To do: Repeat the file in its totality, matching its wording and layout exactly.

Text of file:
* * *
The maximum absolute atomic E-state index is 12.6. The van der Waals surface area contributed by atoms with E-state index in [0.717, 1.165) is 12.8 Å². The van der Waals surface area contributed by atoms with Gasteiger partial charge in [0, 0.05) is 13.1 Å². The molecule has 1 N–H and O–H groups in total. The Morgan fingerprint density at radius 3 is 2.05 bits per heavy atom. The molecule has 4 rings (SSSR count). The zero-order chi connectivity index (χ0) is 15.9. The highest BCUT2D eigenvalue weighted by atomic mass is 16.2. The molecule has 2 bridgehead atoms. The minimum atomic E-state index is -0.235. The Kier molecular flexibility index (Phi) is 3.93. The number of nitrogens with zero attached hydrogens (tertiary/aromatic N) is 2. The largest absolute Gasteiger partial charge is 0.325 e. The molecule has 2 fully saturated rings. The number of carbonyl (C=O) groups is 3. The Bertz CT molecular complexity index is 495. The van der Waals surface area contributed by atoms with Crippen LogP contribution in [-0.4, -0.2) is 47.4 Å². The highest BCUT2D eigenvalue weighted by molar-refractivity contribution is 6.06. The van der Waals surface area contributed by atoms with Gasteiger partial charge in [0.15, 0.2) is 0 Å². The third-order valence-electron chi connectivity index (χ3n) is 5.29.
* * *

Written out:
The maximum absolute atomic E-state index is 12.6. The van der Waals surface area contributed by atoms with E-state index in [0.717, 1.165) is 12.8 Å². The van der Waals surface area contributed by atoms with Gasteiger partial charge in [0, 0.05) is 13.1 Å². The molecule has 1 N–H and O–H groups in total. The Morgan fingerprint density at radius 3 is 2.05 bits per heavy atom. The molecule has 4 rings (SSSR count). The zero-order chi connectivity index (χ0) is 15.9. The highest BCUT2D eigenvalue weighted by atomic mass is 16.2. The molecule has 2 bridgehead atoms. The minimum atomic E-state index is -0.235. The Kier molecular flexibility index (Phi) is 3.93. The number of nitrogens with zero attached hydrogens (tertiary/aromatic N) is 2. The largest absolute Gasteiger partial charge is 0.325 e. The molecule has 2 fully saturated rings. The number of carbonyl (C=O) groups is 3. The Bertz CT molecular complexity index is 495. The van der Waals surface area contributed by atoms with Crippen LogP contribution in [-0.4, -0.2) is 47.4 Å². The highest BCUT2D eigenvalue weighted by molar-refractivity contribution is 6.06. The van der Waals surface area contributed by atoms with Gasteiger partial charge in [0.15, 0.2) is 0 Å². The third-order valence-electron chi connectivity index (χ3n) is 5.29.